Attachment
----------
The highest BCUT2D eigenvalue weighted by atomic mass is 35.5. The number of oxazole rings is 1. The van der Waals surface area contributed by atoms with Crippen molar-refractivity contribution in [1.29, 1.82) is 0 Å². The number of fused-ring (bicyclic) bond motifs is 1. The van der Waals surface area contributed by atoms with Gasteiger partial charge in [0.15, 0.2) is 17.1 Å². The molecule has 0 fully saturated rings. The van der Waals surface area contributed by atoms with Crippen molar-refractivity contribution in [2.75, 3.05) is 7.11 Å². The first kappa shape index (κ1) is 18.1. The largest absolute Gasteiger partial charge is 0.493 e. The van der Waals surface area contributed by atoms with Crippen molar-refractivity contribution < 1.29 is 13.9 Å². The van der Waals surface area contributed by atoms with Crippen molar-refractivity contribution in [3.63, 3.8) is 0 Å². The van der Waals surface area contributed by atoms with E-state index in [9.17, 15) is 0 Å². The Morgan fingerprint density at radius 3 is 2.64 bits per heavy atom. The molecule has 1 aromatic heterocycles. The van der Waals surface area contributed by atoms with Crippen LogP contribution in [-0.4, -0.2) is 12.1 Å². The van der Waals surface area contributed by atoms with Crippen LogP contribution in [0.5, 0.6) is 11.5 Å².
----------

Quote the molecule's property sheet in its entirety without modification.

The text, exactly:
The highest BCUT2D eigenvalue weighted by atomic mass is 35.5. The number of oxazole rings is 1. The van der Waals surface area contributed by atoms with Crippen molar-refractivity contribution in [1.29, 1.82) is 0 Å². The number of fused-ring (bicyclic) bond motifs is 1. The van der Waals surface area contributed by atoms with Gasteiger partial charge in [0.15, 0.2) is 17.1 Å². The molecule has 0 fully saturated rings. The van der Waals surface area contributed by atoms with Crippen molar-refractivity contribution in [2.75, 3.05) is 7.11 Å². The first kappa shape index (κ1) is 18.1. The largest absolute Gasteiger partial charge is 0.493 e. The van der Waals surface area contributed by atoms with Crippen molar-refractivity contribution < 1.29 is 13.9 Å². The van der Waals surface area contributed by atoms with Crippen molar-refractivity contribution in [3.63, 3.8) is 0 Å². The van der Waals surface area contributed by atoms with E-state index in [9.17, 15) is 0 Å². The Morgan fingerprint density at radius 3 is 2.64 bits per heavy atom. The molecule has 1 aromatic heterocycles. The van der Waals surface area contributed by atoms with Crippen LogP contribution in [-0.4, -0.2) is 12.1 Å². The van der Waals surface area contributed by atoms with Crippen LogP contribution in [0.5, 0.6) is 11.5 Å².